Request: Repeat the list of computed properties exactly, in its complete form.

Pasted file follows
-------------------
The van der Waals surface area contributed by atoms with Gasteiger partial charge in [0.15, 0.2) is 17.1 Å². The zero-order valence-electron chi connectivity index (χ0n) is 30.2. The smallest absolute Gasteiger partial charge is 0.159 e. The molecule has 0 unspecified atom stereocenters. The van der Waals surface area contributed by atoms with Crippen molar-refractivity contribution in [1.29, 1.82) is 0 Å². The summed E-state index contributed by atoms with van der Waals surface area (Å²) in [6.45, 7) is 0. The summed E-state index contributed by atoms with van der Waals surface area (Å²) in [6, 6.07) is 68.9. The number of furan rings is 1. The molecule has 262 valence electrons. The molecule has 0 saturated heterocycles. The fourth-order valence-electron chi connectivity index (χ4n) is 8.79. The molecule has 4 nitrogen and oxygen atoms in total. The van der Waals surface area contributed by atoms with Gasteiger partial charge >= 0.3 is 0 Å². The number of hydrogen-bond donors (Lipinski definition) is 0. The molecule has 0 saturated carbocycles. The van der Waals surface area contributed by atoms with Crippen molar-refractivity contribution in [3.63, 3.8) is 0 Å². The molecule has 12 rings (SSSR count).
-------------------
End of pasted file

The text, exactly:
The van der Waals surface area contributed by atoms with Gasteiger partial charge in [0.15, 0.2) is 17.1 Å². The zero-order valence-electron chi connectivity index (χ0n) is 30.2. The smallest absolute Gasteiger partial charge is 0.159 e. The molecule has 0 unspecified atom stereocenters. The van der Waals surface area contributed by atoms with Crippen molar-refractivity contribution in [1.29, 1.82) is 0 Å². The summed E-state index contributed by atoms with van der Waals surface area (Å²) in [6.45, 7) is 0. The summed E-state index contributed by atoms with van der Waals surface area (Å²) in [6, 6.07) is 68.9. The number of furan rings is 1. The molecule has 262 valence electrons. The molecule has 0 saturated heterocycles. The fourth-order valence-electron chi connectivity index (χ4n) is 8.79. The molecule has 4 nitrogen and oxygen atoms in total. The van der Waals surface area contributed by atoms with Gasteiger partial charge >= 0.3 is 0 Å². The number of hydrogen-bond donors (Lipinski definition) is 0. The molecule has 0 saturated carbocycles. The van der Waals surface area contributed by atoms with Crippen molar-refractivity contribution in [3.63, 3.8) is 0 Å². The molecule has 12 rings (SSSR count).